The Young Rascals: Five Years of The Rascals
I KNOW THIS may sound a little overboard, but there once was a time when the Young Rascals were the greatest rock & roll band in the world. I say this without flinching, and in full realization that such combinations as the Rolling Stones and the Beatles were in the process of turning out their finest work. I say it in spite of the fact that there are those who would much rather see the Remains,Question Mark and the Mysterians, the Daily Flash, or some other heart-felt favorite stand in the top spot. And I say it knowing far too well that if you never had a bit of the Long Island psyche to guide you on your way, the chances are quite good that the group never made much of an impact on you, one way or another.
But in terms of stage presence, dynamics, and a flair for the most unique and ground-breaking style this side of Liverpool, I can't think of any other group that could have cut the Young Rascals in their prime. They never just walked on stage: they literally slithered in front of you, starting things at an energy level that most bands would have been happy to finish with, Dino snapping his head and twirling the sticks, Felix waving his hands around and rocking back and forth, Eddie with the toys and the tambourines, Gene playing the fattest guitar in four states. Their harmony was impeccable, their arrangements always tight and tasteful, their choice of songs always a step ahead of the obvious overdones. They were the first unabashed rock band that claimed a massive rhythm & blues heritage, and they birthed a school of music that was to reach its fullest flowering with the Vanilla Fudge and last up until this day in the form of Uriah Heep.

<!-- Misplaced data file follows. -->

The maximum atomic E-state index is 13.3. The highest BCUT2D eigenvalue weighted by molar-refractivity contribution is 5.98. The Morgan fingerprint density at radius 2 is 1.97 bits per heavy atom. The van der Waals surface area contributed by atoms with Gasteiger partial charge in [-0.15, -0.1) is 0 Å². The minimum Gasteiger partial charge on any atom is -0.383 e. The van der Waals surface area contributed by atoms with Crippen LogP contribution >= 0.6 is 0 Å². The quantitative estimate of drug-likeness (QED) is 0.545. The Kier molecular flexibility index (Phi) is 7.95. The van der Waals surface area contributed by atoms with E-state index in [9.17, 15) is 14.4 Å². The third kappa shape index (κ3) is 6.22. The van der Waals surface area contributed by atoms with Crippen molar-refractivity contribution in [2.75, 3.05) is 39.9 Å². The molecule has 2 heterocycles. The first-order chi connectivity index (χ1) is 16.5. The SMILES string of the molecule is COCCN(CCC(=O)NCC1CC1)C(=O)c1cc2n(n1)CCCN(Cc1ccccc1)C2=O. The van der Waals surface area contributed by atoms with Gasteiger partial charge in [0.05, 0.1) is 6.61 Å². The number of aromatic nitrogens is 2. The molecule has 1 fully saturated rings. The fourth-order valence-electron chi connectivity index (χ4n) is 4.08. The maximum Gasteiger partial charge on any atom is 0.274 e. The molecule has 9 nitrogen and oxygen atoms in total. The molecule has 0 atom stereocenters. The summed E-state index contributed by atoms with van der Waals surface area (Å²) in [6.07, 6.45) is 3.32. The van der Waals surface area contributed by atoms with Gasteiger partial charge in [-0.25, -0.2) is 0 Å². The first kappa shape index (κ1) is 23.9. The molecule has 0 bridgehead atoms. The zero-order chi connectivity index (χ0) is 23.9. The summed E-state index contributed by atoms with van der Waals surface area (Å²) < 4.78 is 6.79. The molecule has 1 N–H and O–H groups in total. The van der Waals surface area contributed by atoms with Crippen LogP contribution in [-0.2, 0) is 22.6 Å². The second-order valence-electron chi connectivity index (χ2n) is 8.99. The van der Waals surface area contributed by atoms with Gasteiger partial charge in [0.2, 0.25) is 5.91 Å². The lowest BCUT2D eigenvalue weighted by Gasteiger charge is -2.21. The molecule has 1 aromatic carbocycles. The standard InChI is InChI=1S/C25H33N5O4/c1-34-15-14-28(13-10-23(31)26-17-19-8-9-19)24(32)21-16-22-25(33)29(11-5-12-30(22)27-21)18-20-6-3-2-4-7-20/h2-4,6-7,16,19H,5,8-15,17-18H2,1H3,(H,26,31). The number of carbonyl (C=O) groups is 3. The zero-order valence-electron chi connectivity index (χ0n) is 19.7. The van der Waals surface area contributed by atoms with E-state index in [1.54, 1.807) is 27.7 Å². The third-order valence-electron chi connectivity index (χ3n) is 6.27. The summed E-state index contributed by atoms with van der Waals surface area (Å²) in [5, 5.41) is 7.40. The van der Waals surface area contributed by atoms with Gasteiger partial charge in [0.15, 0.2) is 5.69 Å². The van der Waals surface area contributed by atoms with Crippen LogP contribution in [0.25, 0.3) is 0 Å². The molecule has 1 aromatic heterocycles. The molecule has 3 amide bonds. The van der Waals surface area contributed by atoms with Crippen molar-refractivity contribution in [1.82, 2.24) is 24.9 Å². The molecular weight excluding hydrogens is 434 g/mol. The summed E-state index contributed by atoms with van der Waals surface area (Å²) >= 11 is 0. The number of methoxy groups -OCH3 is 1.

And yet, the Rascals that we see in Search and Nearness is not that group. Increasingly, especially over the past couple of years, they discarded what were always their obvious strengths and concentrated on developing their weaknesses, and though one can't fault them for trying to grow and expand musically, you'd be hard pressed to find some of their legendary drive and excitement today, that massive power which gave them an impressive world-of-mouth following long before Atlantic had even heard of the group.
If you'd like a place to pin-point the start of this change, I'd have to choose the single, 'Groovin'', which, ironically has probably been the Rascals' biggest record to date. The song itself is a beauty, a great move when you remember the acid-hazed spring in which it came out, fitting snugly into the format of Top-40 Good Guys radio with a charm that the Rascals always found quite natural to tap. But, ultimately it was flawed.
The group had been driven to become known as blue-eyed soul brothers, much in the tradition of the Magnificent Men and the Righteous Brothers, and so where they had formerly assimilated their R&B roots in a way that was never obvious, always in the context of the white rock & roll band formula, the now chose to bring it out in the open. Felix's reading of the song — a light, somewhat bouncy number — is a shade on the heavy-handed, weighing down the lyrics in a way that makes it seem as if you'd gone for a walk in the park with a twenty pound sack over your shoulder. In retrospect, it might have been better for Eddie, whose voice was higher and younger, bordering very much on the teenage, to have sung in this particular setting.
The second problem though it was nowhere as apparent here as it would become in future Rascals' releases, was a kind of aggressively up-to-date feel to the lyrics, which now makes them seem dated and out of place. For the word 'grooving' itself, whatever its popularity might have been in the spring before the Summer of Love, does not appear to have been designed as a timeless expression, and thus does not add to the song's durability.